scores, even when compared with physician care. states mandate controlled substance education before an APRN could obtain independent prescribing status,
Conclusions: Prescribers are recommended to use caution when prescribing opioids and utilize alternative This research recommends prescribers use more caution when prescribing opioids for both acute and chronic but this requirement is not always required of physician-prescriber counterparts (p. 91). Additionally, they
suggest that, “APRN training is more holistic, wellness focused, and less disease oriented and cure focused, so
pain management modalities when appropriate. When prescription opioids are favorable, it is recommended pain management, limit extended-release opioids, limit emergency department prescription supplies to 3 days,
nurses may be more likely to incorporate nonopioid pharmacologic and non-pharmacologic treatment
that supplies are limited; specifically ED supplies should be limited to 3 days. and implement sufficient alternatives for pain management when appropriate. Further research is warranted to modalities to treat pain” (p. 91). One anticipated concern mentioned is that patients of APRNs may be undertreated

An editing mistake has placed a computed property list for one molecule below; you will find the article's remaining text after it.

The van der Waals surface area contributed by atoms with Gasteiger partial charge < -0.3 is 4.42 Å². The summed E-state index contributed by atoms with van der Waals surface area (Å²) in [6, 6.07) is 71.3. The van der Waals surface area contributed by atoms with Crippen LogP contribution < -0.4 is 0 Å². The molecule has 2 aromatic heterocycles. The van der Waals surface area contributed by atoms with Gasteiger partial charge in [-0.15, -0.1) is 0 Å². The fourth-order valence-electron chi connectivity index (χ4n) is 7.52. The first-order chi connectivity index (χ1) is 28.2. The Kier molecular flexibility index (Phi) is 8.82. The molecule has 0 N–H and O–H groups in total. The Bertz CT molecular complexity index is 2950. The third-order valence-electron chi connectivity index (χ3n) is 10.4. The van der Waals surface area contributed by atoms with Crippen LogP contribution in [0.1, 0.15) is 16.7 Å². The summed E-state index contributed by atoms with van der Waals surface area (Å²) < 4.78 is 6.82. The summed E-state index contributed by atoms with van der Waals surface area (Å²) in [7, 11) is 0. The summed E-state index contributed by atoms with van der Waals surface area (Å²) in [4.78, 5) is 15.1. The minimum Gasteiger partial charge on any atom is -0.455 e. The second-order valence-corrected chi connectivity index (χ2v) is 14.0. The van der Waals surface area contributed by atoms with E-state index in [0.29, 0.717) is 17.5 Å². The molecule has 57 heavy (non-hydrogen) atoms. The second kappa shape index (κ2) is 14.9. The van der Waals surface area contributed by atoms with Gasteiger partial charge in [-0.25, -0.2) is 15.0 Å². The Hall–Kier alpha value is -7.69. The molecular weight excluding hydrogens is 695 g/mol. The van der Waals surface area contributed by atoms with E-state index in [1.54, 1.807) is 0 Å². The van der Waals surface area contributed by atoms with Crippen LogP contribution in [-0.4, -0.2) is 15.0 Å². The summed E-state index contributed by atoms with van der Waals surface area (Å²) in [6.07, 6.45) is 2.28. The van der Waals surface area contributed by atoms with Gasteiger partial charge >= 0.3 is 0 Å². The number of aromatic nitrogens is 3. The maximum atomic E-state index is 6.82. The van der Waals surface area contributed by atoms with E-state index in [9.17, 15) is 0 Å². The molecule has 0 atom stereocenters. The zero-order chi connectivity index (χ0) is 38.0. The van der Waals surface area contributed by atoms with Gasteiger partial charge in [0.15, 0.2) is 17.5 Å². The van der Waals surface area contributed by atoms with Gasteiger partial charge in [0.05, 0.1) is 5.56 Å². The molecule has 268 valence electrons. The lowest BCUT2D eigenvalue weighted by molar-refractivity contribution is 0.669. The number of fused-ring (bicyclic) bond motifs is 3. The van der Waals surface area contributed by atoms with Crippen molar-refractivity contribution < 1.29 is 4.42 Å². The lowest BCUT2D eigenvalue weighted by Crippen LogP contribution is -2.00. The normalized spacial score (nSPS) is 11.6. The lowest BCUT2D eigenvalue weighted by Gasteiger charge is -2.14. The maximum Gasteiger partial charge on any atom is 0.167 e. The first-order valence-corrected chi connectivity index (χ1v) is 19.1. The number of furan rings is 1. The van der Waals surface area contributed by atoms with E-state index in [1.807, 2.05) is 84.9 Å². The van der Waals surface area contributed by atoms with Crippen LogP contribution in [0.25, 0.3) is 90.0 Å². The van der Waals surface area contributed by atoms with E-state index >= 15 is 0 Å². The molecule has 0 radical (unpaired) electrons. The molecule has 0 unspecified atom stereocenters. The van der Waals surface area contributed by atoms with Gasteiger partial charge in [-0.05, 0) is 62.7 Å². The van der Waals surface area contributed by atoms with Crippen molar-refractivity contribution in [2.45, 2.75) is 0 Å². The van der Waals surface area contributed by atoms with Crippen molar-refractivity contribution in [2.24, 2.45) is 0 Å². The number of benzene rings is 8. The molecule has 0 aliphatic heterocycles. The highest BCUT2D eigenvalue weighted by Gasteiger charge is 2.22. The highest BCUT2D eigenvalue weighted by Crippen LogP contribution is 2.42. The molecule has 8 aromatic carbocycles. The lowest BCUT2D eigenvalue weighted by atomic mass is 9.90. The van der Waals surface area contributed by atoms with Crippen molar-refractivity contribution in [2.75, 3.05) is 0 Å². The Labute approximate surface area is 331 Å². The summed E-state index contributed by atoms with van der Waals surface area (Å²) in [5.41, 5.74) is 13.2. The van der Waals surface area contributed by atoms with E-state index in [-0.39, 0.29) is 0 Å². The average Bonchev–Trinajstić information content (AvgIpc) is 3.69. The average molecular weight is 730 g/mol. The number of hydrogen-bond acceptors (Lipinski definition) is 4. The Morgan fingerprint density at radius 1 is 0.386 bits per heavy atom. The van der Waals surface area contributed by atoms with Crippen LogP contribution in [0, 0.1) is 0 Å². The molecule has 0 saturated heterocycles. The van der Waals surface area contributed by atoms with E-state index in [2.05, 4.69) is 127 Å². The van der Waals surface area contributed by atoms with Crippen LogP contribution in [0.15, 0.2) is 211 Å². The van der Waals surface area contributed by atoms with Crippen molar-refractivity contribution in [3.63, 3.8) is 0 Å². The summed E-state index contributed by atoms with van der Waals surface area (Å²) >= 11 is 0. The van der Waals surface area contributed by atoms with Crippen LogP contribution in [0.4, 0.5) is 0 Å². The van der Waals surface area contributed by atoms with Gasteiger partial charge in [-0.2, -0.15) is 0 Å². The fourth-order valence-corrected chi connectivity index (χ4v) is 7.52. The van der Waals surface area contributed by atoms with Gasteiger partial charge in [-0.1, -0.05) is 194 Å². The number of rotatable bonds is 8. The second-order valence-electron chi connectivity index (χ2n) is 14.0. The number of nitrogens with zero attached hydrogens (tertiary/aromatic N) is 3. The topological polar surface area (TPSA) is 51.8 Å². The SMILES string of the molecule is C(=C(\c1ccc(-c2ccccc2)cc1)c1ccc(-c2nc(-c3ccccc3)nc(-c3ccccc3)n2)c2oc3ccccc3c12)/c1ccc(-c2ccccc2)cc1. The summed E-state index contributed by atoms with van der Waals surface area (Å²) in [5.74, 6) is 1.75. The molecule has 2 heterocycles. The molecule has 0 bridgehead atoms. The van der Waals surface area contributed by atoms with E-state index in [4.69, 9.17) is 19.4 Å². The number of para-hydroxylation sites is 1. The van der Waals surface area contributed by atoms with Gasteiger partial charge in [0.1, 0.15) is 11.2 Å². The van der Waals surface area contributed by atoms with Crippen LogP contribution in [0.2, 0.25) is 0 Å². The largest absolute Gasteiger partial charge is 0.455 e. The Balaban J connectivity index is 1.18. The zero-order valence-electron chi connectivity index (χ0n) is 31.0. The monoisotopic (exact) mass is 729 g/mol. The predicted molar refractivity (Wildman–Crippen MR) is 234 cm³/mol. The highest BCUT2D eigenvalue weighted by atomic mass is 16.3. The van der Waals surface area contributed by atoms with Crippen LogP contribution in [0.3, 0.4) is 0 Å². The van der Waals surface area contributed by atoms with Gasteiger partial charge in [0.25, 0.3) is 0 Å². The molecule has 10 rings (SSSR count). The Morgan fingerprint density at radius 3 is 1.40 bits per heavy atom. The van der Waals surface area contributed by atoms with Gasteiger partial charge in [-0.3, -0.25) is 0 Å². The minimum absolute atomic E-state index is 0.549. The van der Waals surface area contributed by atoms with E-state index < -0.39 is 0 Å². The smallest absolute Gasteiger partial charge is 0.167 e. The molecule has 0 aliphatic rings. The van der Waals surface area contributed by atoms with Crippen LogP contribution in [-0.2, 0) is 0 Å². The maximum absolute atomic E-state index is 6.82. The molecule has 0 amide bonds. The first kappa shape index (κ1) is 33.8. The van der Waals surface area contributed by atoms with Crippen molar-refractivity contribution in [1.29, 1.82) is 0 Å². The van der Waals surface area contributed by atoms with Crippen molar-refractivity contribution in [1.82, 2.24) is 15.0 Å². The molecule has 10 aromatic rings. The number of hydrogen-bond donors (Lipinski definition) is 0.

confirm these preliminary conclusions. due to lower rates of opioid prescribing. However, the authors address this concern explaining that, “data evidences
high levels of patient satisfaction with APRN care, even as compared with physician care” (p.92). The authors
Problem Statement Opioid prescriptions per 100 persons in states with independent and non-independent practice for APRNs
state a limitation of their study is that prescribing statistics were limited to pharmacy distributed prescriptions and do
It is well documented that the rising use of prescription opioids has significantly increased in the last two not account for all prescription sources.
decades (CDC, 2012). Since the late 1990’s, consumption of hydrocodone has more than doubled,
consumption of oxycodone has increased nearly 500%, and the rate of opioid-related overdose death has This article was chosen to support our study as it provided extensive evidence regarding the differences in opioid
prescription rates of physicians and APRNs in independent versus non-independent states. The data provided by this
nearly quadrupled (Kolodny et al., 2015, p. 559). Kochanek, Murphy, Xu, & Tejada-Vera (2016) reported that